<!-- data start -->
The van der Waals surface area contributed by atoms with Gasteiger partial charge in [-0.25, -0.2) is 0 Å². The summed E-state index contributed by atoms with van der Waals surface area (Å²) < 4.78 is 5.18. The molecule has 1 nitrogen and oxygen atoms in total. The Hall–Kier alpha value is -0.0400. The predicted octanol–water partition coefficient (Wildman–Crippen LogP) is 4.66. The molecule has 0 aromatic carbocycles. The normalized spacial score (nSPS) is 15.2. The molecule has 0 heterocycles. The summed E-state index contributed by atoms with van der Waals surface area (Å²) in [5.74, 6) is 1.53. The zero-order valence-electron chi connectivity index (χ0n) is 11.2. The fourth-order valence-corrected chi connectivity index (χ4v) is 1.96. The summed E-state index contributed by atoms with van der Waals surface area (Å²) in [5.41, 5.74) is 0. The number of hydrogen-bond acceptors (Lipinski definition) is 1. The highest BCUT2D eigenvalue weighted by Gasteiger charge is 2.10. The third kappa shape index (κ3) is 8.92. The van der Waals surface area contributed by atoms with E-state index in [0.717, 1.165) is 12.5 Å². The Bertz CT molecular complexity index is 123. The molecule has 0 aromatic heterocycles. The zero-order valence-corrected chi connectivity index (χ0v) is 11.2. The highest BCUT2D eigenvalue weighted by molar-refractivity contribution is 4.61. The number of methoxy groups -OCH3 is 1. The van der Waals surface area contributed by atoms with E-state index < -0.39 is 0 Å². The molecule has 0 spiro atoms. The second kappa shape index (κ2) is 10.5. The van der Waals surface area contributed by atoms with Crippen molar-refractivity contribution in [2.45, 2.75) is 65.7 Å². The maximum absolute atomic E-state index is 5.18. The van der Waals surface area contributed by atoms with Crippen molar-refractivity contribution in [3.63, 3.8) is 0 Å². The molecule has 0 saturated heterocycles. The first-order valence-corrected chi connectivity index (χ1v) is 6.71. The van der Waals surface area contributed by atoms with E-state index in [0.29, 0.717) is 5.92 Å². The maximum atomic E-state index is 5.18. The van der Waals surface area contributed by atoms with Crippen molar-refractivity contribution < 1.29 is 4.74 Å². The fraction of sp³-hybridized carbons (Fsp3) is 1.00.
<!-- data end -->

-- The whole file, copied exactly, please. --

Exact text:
The van der Waals surface area contributed by atoms with Gasteiger partial charge in [-0.25, -0.2) is 0 Å². The summed E-state index contributed by atoms with van der Waals surface area (Å²) < 4.78 is 5.18. The molecule has 1 nitrogen and oxygen atoms in total. The Hall–Kier alpha value is -0.0400. The predicted octanol–water partition coefficient (Wildman–Crippen LogP) is 4.66. The molecule has 0 aromatic carbocycles. The normalized spacial score (nSPS) is 15.2. The molecule has 0 heterocycles. The summed E-state index contributed by atoms with van der Waals surface area (Å²) in [5.74, 6) is 1.53. The zero-order valence-electron chi connectivity index (χ0n) is 11.2. The fourth-order valence-corrected chi connectivity index (χ4v) is 1.96. The summed E-state index contributed by atoms with van der Waals surface area (Å²) in [5.41, 5.74) is 0. The number of hydrogen-bond acceptors (Lipinski definition) is 1. The highest BCUT2D eigenvalue weighted by Gasteiger charge is 2.10. The third kappa shape index (κ3) is 8.92. The van der Waals surface area contributed by atoms with E-state index in [0.717, 1.165) is 12.5 Å². The Bertz CT molecular complexity index is 123. The molecule has 0 aromatic heterocycles. The zero-order valence-corrected chi connectivity index (χ0v) is 11.2. The highest BCUT2D eigenvalue weighted by molar-refractivity contribution is 4.61. The number of methoxy groups -OCH3 is 1. The van der Waals surface area contributed by atoms with E-state index < -0.39 is 0 Å². The molecule has 0 spiro atoms. The second kappa shape index (κ2) is 10.5. The van der Waals surface area contributed by atoms with Crippen molar-refractivity contribution in [2.45, 2.75) is 65.7 Å². The maximum absolute atomic E-state index is 5.18. The van der Waals surface area contributed by atoms with Crippen molar-refractivity contribution in [3.63, 3.8) is 0 Å². The molecule has 0 saturated heterocycles. The first-order valence-corrected chi connectivity index (χ1v) is 6.71. The van der Waals surface area contributed by atoms with E-state index in [0.29, 0.717) is 5.92 Å². The maximum atomic E-state index is 5.18. The van der Waals surface area contributed by atoms with Crippen molar-refractivity contribution < 1.29 is 4.74 Å². The fraction of sp³-hybridized carbons (Fsp3) is 1.00.